Degrees awarded to more than 1,300 at UL-Lafayette

Friday wasn’t Ryan Polotzola’s first time as a University of Louisiana at Lafayette graduate.

About 10 years ago, he received his bachelor’s degree in management, and in 2011, decided to return to college to pursue a degree in accounting.

“I wanted to change careers,” Polotzola said Friday as he walked with his wife, Halli, to find his spot among the B.I. Moody III College of Business Administration graduates.

His decision paid off.

“I start work full-time on Monday,” he said.

The university conferred more than 1,300 degrees during commencement ceremonies held Friday.

The definition of commencement — beginning — is filled with profound meaning for those 1,300 graduates prepared for their future, said François Delattre, the French Ambassador to the United States in his commencement speech to graduates.

“What a beautiful name for a day,” he told the graduates. “A day for a new beginning.”

As part of the general assembly commencement Friday, Delattre received an honorary doctorate degree in Francophone studies.

The diplomat recounted the strong ties between not only Louisiana and his home country, but with the United States in the fight for human rights and freedom. The two countries remain as allies and leaders for global reforms, Delattre said.

While motivating graduates to embrace the responsibilities before them to use their knowledge to better the world, Delattre also inserted humor into his speech, winning over the crowd of graduates and the families and friends there to share their special day.

“The word honorary is a nightmare to pronounce for a Frenchman,” he joked.

Delattre said the honorary degree holds special meaning for him since as France’s ambassador to Canada, he visited towns where Acadian ancestors lived before their exile and migration to Louisiana.

“We are members of the same Francophone living culture,” he told the crowd.

He credited the state for its strides in promoting the French culture and its immersion learning opportunities in schools.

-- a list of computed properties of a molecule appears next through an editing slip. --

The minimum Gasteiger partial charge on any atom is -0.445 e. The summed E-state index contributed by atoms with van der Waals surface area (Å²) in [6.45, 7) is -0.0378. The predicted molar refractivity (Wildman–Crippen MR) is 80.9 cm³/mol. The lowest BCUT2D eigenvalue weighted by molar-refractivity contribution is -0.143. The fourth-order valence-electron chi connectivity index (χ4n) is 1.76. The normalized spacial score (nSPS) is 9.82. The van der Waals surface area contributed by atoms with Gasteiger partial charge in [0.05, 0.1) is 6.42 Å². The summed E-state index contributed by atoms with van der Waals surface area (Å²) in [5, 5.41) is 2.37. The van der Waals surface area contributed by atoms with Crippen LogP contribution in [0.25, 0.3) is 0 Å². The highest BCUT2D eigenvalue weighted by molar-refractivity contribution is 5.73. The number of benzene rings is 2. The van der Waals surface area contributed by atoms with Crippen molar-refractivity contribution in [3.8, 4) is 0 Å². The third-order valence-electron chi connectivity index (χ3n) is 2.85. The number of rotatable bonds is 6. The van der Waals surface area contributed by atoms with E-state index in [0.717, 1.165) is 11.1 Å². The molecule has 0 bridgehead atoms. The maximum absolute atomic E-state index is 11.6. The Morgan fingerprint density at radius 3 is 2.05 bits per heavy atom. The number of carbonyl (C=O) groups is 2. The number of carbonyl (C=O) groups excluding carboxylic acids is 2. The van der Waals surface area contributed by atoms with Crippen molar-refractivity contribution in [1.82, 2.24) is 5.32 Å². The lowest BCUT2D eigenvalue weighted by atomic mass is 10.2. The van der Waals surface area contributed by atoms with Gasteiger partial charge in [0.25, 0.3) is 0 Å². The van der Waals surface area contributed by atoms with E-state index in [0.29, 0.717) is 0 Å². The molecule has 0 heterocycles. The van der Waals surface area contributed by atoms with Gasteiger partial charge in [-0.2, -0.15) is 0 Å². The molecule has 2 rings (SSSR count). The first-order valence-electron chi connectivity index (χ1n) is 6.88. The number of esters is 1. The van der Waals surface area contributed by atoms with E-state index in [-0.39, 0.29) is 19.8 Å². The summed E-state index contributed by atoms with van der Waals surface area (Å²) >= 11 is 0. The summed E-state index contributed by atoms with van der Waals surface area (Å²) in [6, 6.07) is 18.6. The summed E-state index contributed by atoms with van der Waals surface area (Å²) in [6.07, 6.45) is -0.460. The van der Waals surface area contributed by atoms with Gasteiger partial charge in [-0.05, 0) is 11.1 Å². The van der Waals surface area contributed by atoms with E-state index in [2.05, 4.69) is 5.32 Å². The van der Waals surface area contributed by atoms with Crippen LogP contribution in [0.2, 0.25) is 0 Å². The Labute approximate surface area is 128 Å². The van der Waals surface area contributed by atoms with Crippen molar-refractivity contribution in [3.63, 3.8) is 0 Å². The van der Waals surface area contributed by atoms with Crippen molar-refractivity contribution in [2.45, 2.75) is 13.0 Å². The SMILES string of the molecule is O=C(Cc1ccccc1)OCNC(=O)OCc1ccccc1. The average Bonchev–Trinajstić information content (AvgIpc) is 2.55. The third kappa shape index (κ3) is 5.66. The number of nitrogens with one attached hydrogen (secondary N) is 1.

“Bilingualism is the key to success in a global economy,” he told the graduates.

While doctoral degrees were conferred at the general assembly, each academic college held individual graduation ceremonies Friday to confer master’s and bachelor’s degrees.

A separate graduation ceremony was held in New Orleans for UL-Lafayette football players and student athletic staff members who were unable to attend graduation ceremonies on campus due to preparations for Saturday’s R+L Carriers New Orleans Bowl.

During the Lafayette ceremony, university president Joseph Savoie encouraged the graduates to face their future with the same tenacity that carried them through to graduation day.

“Hold onto the hope that brought you here today,” he said. “And, hold onto the rope as we cheer the Ragin’ Cajuns onto victory in the New Orleans Bowl.”

The day also marked the start of possibilities that Derek Oriji, 24, of Lafayette said may take him to Houston to pursue his interest in working in sports management.

Oriji received his bachelor’s degree in kinesiology Friday morning.

“I’m exhausted. It was a lot of hard work getting here,” he said.

His next job is finding one, he said.

His mother, Elizabeth Charles beamed proudly at her son.

“I’m relieved that it’s over,” she laughed. “All the pushing and encouragement paid off. It was great to see him achieve what he worked so hard for.”